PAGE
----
Saturday, 21 September 2013



By Christie Golden

Published in the UK by CENTURY PUBLISHING and in paperback by ARROW

Reviewed by Scott Weller

Having greatly enjoyed Timothy Zahn’s recent triumphant return to the STAR WARS EXPANDED UNIVERSE realm with Choices of One, I threw myself into the next instalment of the Lucas publishing schedule- book eight of the FATE OF THE JEDI series- with a greater sense of renewed reading optimism than I’ve had for the run in several years, hoping that some of Zahn’s story telling fire and magic may subconsciously help me to enjoy this penultimate tale of the new LUCAS BOOKS conceived saga, and that the plot and character developments within its 410 pages would have greatly improved from what I’d read previously in the series. Sadly, I’m afraid that ASCENSION, from recent fan favourite novelist Christie Golden, didn’t quite deliver the expected, and necessary, goods I wanted from a STAR WARS adventure…
As ever there’s lots of fast paced action, traps and escapes, and events are finally, finally moving towards their conclusion, but as has been mentioned in my previous reviews too many times before, this book series really has been padded out to a length far longer than it should have (at least a fifth of the book namely linked to the ongoing Lost Tribe of the Sith aspect in particular (though there are interesting moments here), and the pursuit of the Abeloth creature by Luke and Ben), with the overall novels strained from the heavy burden. Worryingly, certain plot elements from earlier in the series also seemed to have been either shortened or dropped (unless there’s more developments to come in the finale?), which I’m sure will annoy long-term readers of the EU cannon.
Character interactions of our favourite Classic Trilogy heroes feel incoherent and out of character once again, and sometimes I feel that their dialogue often simply doesn’t ring true. Complaints from some fans that Golden’s wordage also feels a bit too juvenile ring true in some sections. On the plus side, though, there is firm development of the supporting characters, namely the ones Golden herself introduced in previous books, in particular the interesting Vestara, who, with her still conflicted Sith heart, continues her strong relationship with Ben Skywalker, which has been an important part of the latter books of the series and which enters an important new phase here. There’s also a new development for the Jedi Order in general-already caught in the quagmire of dangers within intergalactic politics- as Luke makes an important decision regarding their future and their role with the Alliance. There’s also the death of a supporting character that fans of the series will be surprised to read about, too…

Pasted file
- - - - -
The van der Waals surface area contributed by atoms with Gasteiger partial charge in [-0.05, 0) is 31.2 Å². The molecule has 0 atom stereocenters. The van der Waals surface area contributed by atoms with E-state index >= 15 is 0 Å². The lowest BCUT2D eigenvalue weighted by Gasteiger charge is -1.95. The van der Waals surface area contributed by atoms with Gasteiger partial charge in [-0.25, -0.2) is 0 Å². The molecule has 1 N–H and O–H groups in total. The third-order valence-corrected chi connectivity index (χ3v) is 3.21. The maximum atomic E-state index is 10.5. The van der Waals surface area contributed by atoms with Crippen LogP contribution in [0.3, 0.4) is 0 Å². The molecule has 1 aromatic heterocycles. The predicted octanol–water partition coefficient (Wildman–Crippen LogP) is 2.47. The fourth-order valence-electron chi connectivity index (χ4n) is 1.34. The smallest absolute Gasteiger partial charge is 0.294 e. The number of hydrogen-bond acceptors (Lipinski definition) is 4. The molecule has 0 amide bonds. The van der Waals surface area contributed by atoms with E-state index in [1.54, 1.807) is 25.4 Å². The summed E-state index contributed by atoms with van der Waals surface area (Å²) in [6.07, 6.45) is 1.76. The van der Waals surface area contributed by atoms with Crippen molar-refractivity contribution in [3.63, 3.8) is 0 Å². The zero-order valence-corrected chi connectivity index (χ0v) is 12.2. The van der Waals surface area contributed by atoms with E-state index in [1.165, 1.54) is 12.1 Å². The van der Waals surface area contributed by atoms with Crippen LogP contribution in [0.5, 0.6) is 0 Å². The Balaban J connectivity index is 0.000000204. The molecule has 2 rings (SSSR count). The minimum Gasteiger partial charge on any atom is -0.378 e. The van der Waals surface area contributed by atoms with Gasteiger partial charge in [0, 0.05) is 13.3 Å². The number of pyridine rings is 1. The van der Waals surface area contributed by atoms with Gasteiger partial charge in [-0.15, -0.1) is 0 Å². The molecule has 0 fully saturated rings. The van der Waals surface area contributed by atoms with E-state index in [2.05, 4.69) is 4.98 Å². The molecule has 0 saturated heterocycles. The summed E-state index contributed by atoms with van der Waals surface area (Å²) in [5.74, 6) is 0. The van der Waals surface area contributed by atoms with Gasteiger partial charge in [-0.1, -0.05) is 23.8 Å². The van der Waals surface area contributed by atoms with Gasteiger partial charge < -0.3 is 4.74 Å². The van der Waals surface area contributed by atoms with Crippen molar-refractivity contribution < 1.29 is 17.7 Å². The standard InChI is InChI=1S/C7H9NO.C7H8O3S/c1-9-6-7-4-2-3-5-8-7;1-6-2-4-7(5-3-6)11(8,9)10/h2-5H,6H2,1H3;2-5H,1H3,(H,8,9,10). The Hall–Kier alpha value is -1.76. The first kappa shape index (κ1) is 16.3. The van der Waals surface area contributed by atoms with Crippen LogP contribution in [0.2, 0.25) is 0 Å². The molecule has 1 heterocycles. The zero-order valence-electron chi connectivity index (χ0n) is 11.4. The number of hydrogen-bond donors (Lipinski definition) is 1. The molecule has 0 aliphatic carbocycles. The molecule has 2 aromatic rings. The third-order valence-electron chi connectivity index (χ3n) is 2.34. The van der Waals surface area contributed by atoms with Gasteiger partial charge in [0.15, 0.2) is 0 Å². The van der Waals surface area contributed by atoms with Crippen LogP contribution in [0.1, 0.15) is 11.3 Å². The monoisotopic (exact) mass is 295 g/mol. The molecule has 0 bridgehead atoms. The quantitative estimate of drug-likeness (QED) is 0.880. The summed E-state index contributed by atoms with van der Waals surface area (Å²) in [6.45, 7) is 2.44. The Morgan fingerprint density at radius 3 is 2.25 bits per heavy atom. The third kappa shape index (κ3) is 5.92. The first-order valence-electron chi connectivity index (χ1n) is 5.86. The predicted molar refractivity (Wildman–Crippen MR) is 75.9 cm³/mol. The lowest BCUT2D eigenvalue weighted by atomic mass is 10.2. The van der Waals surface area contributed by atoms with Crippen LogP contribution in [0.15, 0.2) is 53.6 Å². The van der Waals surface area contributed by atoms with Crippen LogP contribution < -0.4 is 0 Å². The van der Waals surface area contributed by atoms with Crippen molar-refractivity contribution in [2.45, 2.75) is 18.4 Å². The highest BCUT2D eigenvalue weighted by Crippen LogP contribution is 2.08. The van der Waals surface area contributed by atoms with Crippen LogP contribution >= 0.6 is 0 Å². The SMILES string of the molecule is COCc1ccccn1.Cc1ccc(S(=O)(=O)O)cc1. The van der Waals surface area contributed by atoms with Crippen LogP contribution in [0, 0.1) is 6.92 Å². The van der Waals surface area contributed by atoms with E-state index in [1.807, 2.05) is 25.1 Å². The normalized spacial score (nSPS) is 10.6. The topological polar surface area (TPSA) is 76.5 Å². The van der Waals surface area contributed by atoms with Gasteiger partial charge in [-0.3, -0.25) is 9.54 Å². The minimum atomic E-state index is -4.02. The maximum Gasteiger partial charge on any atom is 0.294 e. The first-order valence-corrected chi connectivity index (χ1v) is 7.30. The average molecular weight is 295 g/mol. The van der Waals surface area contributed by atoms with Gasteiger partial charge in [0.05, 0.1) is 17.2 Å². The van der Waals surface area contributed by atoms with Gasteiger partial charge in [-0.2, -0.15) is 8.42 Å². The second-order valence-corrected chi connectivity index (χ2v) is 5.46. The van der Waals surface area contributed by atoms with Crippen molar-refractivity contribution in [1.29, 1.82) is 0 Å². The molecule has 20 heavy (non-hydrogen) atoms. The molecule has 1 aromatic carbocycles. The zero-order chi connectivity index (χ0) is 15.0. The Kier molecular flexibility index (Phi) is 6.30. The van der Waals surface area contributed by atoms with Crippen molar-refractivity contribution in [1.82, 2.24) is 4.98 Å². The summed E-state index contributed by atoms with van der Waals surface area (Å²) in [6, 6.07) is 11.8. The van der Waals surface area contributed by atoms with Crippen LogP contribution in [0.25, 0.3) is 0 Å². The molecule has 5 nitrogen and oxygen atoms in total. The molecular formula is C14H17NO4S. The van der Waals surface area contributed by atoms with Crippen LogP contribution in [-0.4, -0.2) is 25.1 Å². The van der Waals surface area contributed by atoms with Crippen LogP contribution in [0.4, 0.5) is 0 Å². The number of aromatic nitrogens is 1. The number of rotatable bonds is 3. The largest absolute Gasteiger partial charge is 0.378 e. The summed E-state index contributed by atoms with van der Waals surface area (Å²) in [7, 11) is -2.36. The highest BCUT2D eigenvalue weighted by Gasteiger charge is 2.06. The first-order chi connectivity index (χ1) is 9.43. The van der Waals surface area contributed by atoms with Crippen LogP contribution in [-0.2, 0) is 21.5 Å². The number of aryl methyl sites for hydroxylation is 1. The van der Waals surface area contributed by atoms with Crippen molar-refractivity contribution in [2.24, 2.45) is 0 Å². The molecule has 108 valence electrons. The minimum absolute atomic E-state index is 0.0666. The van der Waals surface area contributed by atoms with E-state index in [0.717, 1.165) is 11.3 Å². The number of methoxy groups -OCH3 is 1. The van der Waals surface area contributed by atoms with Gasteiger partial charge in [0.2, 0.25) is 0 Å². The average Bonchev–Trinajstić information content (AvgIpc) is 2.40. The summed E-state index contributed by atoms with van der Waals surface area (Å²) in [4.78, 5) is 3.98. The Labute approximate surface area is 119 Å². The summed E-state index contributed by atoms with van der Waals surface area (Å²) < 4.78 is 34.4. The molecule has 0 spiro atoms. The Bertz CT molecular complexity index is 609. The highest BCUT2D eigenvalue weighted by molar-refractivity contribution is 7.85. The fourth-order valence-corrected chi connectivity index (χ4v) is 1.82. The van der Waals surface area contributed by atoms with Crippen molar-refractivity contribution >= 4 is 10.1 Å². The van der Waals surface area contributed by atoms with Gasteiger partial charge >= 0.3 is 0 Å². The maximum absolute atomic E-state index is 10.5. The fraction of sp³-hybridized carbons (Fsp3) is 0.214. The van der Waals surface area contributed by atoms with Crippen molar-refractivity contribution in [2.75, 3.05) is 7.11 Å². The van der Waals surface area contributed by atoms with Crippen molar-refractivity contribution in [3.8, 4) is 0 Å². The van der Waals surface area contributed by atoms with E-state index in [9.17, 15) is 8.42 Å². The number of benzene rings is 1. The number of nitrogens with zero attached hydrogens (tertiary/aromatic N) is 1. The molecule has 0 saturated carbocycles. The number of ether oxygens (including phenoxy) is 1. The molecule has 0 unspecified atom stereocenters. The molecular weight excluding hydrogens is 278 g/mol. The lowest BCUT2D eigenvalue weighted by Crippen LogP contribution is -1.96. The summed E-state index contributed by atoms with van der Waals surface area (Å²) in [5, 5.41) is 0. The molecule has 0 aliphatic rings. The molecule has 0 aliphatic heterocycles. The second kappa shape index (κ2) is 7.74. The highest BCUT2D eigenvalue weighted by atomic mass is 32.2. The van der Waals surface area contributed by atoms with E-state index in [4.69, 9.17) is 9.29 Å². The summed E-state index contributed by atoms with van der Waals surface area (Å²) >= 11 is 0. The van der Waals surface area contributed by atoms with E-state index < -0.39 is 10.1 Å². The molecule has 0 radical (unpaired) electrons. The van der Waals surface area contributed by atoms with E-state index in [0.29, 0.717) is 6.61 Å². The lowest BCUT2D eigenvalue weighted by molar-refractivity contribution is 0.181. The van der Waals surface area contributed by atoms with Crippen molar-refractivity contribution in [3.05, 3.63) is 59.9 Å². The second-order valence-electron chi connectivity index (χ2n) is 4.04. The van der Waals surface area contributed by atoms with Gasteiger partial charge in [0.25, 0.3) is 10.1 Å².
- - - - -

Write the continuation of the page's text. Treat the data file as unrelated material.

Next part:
And, though the ultimate raison d’etre behind the Abeloth creature, one of the books major opponents for our Force users, is sadly not as all that exciting as its earlier promise indicated, it does at least get to show off some of its major league Dark Side powers quite vigorously towards Darish Vol, the Grand Lord of the Lost Tribe of the Sith (now that’s a mouthful to say!), alongside its accompanying semi-sentient Ship.
The book sees in subplots galore as we reach the story’s last third on Coruscant, of which conspiracies and bids for control of the Galactic Alliance begin to quickly (perhaps too quickly) form and coalesce from a multitude of relatively new Senate characters, though the deposed Chief of State, Daala, surely hoping to be as formidable as our reality’s Margaret Thatcher, isn’t out of the fight yet now that she ‘s allied with Bounty hunter fave Boba Fett and his Mandalorians. There are better moments within all this Political intrigue, witch-hunting, double dealings, intrigue and subterfuge run rampant, but none totally thrill or generate the excitement that this Saga truly deserves and should have had right from the start…
Beyond all the political stuff, readers can still enjoy further aforementioned bouts of traps, daring escapes and fast action sequences (but no lightsaber duels?!) linked to the Sith and the Abeloth quest. But none of that works anywhere near as well if you don’t have an involving, nay compelling, plot. Alas, in that respect, ASCENSION doesn’t quite make the full grade. Plainly put, there are great fantasy writers who can create great STAR WARS adventures, and then there are great fantasy writers. I think Miss Golden is in the overall latter category than the former. 
Despite the books important positioning, it all feels a bit anticlimactic, so let’s hope that the upcoming finale, APOCALYPSE, can at least end the series in some noteworthy, and respectable, style.

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